A great day out, says Pete Sixsmith, but – like the curate’s egg – only in parts …
Burnley shimmered in the summer sunshine as the crowd filed in to Turf Moor, clad in shorts and t-shirts rather than the waterproofs and overcoats that one associates with this wet and windy part of North East Lancs.
Behind the ground, Burnley III were playing Ramsbottom III in front of a decent crowd of cricket and football fans, who were no doubt appreciative of the fact that the England pace bowler James Anderson learned his trade here.
Queens Park looked lovely with its flower displays and there was a general air of relaxation about the whole day. I had stopped off in Skipton, strolled around the splendid market and had a superb lunch in The Woolly Sheep, washed down by Timothy Taylor’s Landlord at its brightest and best.
Everything was in place for a fine day’s football, with both sides throwing caution to the wind and entertaining a reasonable crowd with vibrant attacking moves and thrills galore.
You can probably guess what is coming next. Burnley, minus Chris Eagles and Tyrone Mears, were clearly trying out their options for next week’s opener at home to Watford, while we were continuing our fitness work and still seeing which combinations worked and which didn’t. The result was a game that meandered through the afternoon and ended up in disappointment for us, giving some cause for concern.
That we lost is irrelevant. It was a penalty, given for a clumsy tackle by Bramble after Brown had been pushed in the back as the Burnley move progressed. The referee, Graeme Sailsbury, apologised to Brown and Bramble for missing the push – but not to the extent that he rescinded the penner. Rodriguez despatched it calmly; in fact, his whole performance suggested that he might well be the next one to leave this cloistered town for more open pastures.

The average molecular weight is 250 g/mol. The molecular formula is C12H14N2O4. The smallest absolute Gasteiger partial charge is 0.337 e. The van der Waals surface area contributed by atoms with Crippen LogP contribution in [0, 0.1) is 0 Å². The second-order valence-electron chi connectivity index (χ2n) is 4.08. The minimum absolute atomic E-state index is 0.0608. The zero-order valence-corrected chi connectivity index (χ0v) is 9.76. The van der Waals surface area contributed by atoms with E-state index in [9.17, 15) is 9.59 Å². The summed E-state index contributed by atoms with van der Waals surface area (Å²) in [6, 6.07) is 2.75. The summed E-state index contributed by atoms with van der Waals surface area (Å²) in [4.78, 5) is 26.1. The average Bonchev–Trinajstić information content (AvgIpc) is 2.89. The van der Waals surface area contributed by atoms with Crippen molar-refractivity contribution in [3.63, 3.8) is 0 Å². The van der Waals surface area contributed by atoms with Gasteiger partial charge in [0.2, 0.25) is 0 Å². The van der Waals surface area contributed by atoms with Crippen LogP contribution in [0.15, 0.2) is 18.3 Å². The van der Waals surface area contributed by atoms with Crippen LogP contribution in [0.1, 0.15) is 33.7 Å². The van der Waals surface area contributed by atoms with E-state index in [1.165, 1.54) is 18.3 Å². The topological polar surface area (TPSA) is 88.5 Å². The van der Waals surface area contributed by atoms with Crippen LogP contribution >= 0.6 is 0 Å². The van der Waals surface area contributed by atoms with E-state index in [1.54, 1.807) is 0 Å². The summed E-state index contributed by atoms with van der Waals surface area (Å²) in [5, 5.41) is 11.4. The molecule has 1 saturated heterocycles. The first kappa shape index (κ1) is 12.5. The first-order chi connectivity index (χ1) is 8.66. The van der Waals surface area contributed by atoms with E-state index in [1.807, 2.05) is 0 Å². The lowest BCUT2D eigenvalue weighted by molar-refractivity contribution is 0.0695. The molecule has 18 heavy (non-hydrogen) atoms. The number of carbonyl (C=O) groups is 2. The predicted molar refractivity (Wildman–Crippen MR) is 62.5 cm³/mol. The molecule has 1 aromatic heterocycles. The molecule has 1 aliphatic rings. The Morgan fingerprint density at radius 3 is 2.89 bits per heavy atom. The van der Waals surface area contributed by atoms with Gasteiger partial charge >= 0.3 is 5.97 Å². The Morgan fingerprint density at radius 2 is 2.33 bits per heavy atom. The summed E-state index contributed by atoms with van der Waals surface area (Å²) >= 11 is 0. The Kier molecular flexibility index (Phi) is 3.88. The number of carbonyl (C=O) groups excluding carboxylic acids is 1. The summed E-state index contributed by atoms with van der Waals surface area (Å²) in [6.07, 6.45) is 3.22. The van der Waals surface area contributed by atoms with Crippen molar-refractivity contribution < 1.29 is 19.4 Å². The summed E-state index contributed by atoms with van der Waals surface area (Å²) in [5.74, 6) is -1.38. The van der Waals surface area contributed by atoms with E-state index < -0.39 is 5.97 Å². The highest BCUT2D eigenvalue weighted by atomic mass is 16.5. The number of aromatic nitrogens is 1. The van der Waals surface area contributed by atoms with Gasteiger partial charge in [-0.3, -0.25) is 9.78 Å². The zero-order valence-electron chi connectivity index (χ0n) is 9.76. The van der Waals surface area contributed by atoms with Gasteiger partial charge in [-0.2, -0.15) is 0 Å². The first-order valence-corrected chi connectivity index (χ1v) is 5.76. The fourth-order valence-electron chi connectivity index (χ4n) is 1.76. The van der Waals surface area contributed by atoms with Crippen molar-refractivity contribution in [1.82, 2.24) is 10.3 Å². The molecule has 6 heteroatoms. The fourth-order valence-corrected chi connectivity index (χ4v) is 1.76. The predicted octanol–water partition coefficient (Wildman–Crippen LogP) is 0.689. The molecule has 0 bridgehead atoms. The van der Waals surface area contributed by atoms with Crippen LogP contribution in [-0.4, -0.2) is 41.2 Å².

He got more on target than we did, in what was a poor Sunderland team performance. The defence looked less than solid, with Bramble short of pace and Richardson being pulled infield far too easily. Burnley played the diagonal ball across our back four with relative ease and better teams than them will take advantage of our lack of a recognised left back.
In the first half, the midfield had precious little creativity, with Gardner and Cattermole looking far too similar. It perked up a little bit in the second when Larsson and Vaughan played the ball forward instead of sideways, but there was no player who could run at a defence and cause panic amongst them. It’s a bit like a Victor Sylvester dancing lesson at the moment; slow, slow, quick, quick, slow.
Gyan and Wickham made little impression in the first half, although the arrival of Ji Dong-Won and Sessegnon gave us more in the second. The young Korean looked useful with some nice touches and a willingness to get involved. He could be an interesting option as the season progresses.
There are two weeks to go until the season starts and four weeks until the transfer window closes. A midfield player who offers us a bit more than “lots of running” would be a welcome addition before the trip to Anfield. Adam Johnson perhaps?